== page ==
In order to confirm the positioning of the stent segments 32 on the expandable member 24, fluoroscopy is used to visualize the stent segments 32 relative to the markers 82 located on the inner shaft 27. In addition, by fluoroscopic visualization of the marker 56 located on the garage 55 at the distal end of the outer sheath 25, the user can see the extent of retraction of the sheath 25 relative to the expandable member 24 and view the location of the exposed stent segments 32 relative to the sheath 25. Visualization of the stent segments 32 is further enhanced with the use of radiopaque markers and/or materials in or on the stent segments themselves. Markers of radiopaque materials may be applied to the exterior of stent segments 32, e.g, by applying a metal such as gold, platinum, a radiopaque polymer, or other suitable coating or mark on all or a portion of the stent segments. Examples of such markers are illustrated in FIGS. 14A-B. In those Figures, radiopaque markers 95 are attached to a plurality of circular openings formed in the body of the stent segment 32. Six such markers are formed in a circumferentially aligned pattern in the FIG. 14A example, while three markers are formed in another circumferentially aligned pattern in the FIG. 14B example. The markers may be discs, buttons, or other members that are welded in place, or they may be provided as rivets or rivet-type members that are installed in a sized hole or eyelet. Alternatively, stent segments 32 may include a radiopaque cladding or coating or may be composed of radiopaque materials such as L-605 cobalt chromium (ASTM F90), other suitable alloys containing radiopaque elements, or multilayered materials having radiopaque layers. See, for example, FIGS. 15A-C, where three patterns of radiopaque coatings are illustrated. In FIG. 15A, a coating 96 of radiopaque material is provided in a broad circumferential center stripe on the stent segment 32. In FIGS. 15B and C, smaller circumferential stripes of radiopaque coatings 96 are formed on the proximal and distal ends of the stent segment 32, such as being formed only on the axial projection portions of the stent segment 32 (see FIG. 15C). In yet another alternative, stent segments 32 may have a geometry conducive to fluoroscopic visualization, such as having struts of greater thickness, sections of higher density, or overlapping struts.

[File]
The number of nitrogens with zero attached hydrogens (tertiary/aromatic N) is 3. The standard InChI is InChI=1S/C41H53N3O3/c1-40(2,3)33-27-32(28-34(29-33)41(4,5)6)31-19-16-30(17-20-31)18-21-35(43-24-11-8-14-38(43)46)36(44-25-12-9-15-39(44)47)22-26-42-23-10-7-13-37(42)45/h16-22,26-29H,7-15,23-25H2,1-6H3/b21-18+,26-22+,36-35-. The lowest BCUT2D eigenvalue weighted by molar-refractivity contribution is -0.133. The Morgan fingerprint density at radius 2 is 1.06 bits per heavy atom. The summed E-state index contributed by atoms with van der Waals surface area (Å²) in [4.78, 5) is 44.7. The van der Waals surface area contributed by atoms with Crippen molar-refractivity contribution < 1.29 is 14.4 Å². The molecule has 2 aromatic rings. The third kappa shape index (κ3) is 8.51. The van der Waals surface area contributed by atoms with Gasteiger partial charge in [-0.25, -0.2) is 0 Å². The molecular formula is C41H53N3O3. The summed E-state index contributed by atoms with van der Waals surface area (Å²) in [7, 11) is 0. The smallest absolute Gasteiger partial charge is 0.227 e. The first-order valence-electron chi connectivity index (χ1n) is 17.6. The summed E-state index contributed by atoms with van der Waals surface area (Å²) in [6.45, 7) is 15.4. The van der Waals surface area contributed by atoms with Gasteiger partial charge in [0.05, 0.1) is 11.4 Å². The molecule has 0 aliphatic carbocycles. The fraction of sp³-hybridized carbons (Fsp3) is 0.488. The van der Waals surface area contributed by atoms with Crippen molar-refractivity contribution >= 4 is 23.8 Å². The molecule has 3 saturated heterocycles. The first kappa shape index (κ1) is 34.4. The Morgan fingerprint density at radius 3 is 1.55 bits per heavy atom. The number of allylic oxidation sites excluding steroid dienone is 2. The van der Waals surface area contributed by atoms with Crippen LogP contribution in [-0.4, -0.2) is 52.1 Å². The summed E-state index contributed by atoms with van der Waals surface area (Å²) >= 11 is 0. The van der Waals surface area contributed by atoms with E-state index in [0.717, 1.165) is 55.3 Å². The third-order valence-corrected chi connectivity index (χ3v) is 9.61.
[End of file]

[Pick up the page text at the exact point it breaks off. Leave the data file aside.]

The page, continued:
Preferably, the radiopaque markers are configured so as to provide an indication of the number, location, and/or relative spacing of each stent segment 32 when deployed end-to-end in a line in a vessel or other body lumen. This allows the operator to determine how many stent segments 32 have been deployed at a vascular site, and the spacing between adjacent stent segments 32. The radiopaque markers allow the operator to visualize with fluoroscopy the divisions between adjacent stent segments 32 by observing radiopaque markers on the ends and/or a middle portions of each stent segment 32. For example, in the embodiment of FIG. 15D, the operator may visualize a central stripe on each segment to allow an accounting of the number and location of deployed segments 32. In the embodiments of FIG. 15E, the operator may visualize two adjacent radiopaque stripes where two segment ends are disposed side-by-side. If the segments are close together, the operator sees a single wide stripe, while if the segments are separated by a gap, the operator may see two parallel stripes, thus providing an indication of the segment spacing as well as number.